This sort of cross-title continuity has always been water off a radioactive duck's back in Marvel Comics, however only Hollywood really has to resources to pull-off such a gigantic stunt in motion pictures. Paradoxically, only Hollywood really has the ineptitude to completely screw this up too. For example, whoever becomes a more bankable actor next year might just threaten some of that promised consistency of casting.

Anyhow, given The Incredible Hulk's keeness to distance itself from its own predecessor Hulk, it's ironic that it is so keen to align itself with this different super hero entry instead. In fact, it raises the highly important question of whether the aging security guard who we saw at his fridge in The Incredible Hulk, is also the identical gowned rich dude who we saw Tony Stark mistake for Hugh Hefner in Iron Man.

Maybe after finishing his jury service, he retired from his security job because he'd won the lottery?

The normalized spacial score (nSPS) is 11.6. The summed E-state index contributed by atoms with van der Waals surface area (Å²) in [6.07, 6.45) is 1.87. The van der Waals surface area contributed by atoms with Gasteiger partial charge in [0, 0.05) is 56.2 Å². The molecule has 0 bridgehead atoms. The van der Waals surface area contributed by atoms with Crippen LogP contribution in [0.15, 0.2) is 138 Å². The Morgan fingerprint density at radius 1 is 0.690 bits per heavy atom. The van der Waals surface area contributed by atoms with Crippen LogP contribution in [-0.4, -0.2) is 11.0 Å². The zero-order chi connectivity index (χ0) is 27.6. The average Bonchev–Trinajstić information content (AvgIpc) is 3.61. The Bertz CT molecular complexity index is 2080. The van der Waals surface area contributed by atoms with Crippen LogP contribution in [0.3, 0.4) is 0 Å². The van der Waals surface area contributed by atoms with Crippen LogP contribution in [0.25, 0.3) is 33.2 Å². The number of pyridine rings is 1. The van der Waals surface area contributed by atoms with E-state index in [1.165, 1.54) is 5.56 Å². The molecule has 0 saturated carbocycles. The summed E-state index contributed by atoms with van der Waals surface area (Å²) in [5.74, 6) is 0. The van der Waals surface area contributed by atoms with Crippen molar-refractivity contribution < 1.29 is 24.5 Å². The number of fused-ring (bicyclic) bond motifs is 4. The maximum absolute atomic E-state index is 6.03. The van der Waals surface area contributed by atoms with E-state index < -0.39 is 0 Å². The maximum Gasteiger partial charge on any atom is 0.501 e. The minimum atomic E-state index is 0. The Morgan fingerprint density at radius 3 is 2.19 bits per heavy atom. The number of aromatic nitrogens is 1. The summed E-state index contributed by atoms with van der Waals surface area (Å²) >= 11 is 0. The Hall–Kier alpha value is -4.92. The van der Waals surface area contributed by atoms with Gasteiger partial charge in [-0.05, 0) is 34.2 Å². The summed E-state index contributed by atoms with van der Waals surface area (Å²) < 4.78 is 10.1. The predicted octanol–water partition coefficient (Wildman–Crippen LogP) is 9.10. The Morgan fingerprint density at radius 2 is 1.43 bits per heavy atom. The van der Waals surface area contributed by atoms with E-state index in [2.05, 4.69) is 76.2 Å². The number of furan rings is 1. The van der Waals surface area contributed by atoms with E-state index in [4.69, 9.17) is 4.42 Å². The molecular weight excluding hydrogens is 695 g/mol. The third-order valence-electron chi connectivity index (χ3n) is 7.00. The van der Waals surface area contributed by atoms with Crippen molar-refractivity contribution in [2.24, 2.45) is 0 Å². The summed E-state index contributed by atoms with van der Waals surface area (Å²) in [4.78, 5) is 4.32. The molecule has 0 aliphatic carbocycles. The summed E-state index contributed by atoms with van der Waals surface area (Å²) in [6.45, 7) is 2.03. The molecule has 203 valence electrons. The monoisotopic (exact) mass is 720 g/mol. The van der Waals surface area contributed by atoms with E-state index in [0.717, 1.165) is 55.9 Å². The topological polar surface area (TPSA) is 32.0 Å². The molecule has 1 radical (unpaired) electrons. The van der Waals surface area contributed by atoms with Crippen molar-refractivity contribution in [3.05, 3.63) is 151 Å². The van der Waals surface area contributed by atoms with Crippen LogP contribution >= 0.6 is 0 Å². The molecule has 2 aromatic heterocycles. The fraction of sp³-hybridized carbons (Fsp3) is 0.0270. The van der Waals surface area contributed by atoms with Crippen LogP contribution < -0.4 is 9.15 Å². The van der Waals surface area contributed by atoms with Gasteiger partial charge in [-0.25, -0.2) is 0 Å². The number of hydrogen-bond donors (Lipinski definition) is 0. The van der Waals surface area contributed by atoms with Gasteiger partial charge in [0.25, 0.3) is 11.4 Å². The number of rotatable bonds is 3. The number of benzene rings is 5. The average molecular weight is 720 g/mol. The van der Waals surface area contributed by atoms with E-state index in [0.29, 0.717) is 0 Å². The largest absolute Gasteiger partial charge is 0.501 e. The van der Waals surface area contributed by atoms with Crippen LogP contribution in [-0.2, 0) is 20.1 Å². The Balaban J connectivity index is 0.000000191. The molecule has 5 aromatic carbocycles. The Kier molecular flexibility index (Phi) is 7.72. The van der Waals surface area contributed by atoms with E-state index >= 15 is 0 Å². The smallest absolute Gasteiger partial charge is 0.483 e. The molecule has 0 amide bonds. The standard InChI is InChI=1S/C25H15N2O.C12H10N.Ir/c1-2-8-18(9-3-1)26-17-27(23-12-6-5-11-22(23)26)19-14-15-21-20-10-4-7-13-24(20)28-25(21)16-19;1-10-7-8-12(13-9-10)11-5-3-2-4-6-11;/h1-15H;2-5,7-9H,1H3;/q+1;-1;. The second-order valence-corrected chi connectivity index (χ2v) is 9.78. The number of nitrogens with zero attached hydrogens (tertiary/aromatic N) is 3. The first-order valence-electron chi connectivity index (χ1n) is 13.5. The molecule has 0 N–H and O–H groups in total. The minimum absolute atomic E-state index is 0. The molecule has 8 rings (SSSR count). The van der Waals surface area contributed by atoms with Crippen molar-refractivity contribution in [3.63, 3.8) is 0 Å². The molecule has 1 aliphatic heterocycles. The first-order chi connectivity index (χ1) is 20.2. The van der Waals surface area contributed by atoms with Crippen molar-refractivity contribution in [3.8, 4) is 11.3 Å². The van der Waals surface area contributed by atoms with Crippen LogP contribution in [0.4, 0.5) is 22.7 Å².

Now that really would be incredible.

'Nuff said? Not yet!


2 comment(s):

At 1:20 pm, Anonymous Captain Cameo strikes again said...

I know I'm over 6 years late on this one, but there is a good theory on why that aging security guard looks like the man at his fridge and that oldtimer playboy: Stan Lee actually plays only a single role in all those Marvel movies, even the ones not tied in to the current 'verse. He's Captain Cameo, more formally known as the Watcher.

He watches lives like we read stories, and he's most interested in the most incredible lives. And by the time Avengers 7 rolls around and the stakes are really mounting against our heroes, he might even intervene to impart some knowledge on them that lets them win the day, winning Marvel the award for the longest setup for a reveal in movie history.

At 4:38 pm, Blogger Steve Goble said...

I am hoping for nothing less.